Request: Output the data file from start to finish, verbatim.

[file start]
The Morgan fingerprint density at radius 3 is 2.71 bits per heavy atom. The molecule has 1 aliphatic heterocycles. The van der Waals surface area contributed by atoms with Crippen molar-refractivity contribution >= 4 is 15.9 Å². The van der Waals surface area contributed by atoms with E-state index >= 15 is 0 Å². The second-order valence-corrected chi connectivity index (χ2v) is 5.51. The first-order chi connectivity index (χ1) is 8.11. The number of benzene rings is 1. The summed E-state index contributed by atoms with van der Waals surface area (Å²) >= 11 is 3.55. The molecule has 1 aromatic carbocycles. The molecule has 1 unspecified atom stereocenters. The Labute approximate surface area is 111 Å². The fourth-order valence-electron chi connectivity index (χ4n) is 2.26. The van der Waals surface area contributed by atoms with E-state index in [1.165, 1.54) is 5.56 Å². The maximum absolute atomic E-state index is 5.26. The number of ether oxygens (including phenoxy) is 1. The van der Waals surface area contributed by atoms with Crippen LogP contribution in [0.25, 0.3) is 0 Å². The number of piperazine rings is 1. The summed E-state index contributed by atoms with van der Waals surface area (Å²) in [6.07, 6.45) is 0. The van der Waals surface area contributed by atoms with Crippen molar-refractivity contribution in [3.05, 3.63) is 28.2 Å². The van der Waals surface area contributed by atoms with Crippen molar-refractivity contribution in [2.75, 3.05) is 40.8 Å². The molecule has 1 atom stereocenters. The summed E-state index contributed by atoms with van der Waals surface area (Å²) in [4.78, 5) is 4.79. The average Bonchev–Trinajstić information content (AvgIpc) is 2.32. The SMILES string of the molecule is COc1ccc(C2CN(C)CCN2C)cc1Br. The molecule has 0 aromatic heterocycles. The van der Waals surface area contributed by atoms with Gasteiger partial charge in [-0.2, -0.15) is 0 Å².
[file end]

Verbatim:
The Morgan fingerprint density at radius 3 is 2.71 bits per heavy atom. The molecule has 1 aliphatic heterocycles. The van der Waals surface area contributed by atoms with Crippen molar-refractivity contribution >= 4 is 15.9 Å². The van der Waals surface area contributed by atoms with E-state index >= 15 is 0 Å². The second-order valence-corrected chi connectivity index (χ2v) is 5.51. The first-order chi connectivity index (χ1) is 8.11. The number of benzene rings is 1. The summed E-state index contributed by atoms with van der Waals surface area (Å²) >= 11 is 3.55. The molecule has 1 aromatic carbocycles. The molecule has 1 unspecified atom stereocenters. The Labute approximate surface area is 111 Å². The fourth-order valence-electron chi connectivity index (χ4n) is 2.26. The van der Waals surface area contributed by atoms with E-state index in [1.165, 1.54) is 5.56 Å². The maximum absolute atomic E-state index is 5.26. The number of ether oxygens (including phenoxy) is 1. The van der Waals surface area contributed by atoms with Crippen LogP contribution in [0.25, 0.3) is 0 Å². The number of piperazine rings is 1. The summed E-state index contributed by atoms with van der Waals surface area (Å²) in [6.07, 6.45) is 0. The van der Waals surface area contributed by atoms with Crippen molar-refractivity contribution in [3.05, 3.63) is 28.2 Å². The van der Waals surface area contributed by atoms with Crippen molar-refractivity contribution in [2.75, 3.05) is 40.8 Å². The molecule has 1 atom stereocenters. The summed E-state index contributed by atoms with van der Waals surface area (Å²) in [4.78, 5) is 4.79. The average Bonchev–Trinajstić information content (AvgIpc) is 2.32. The SMILES string of the molecule is COc1ccc(C2CN(C)CCN2C)cc1Br. The molecule has 0 aromatic heterocycles. The van der Waals surface area contributed by atoms with Gasteiger partial charge in [-0.2, -0.15) is 0 Å².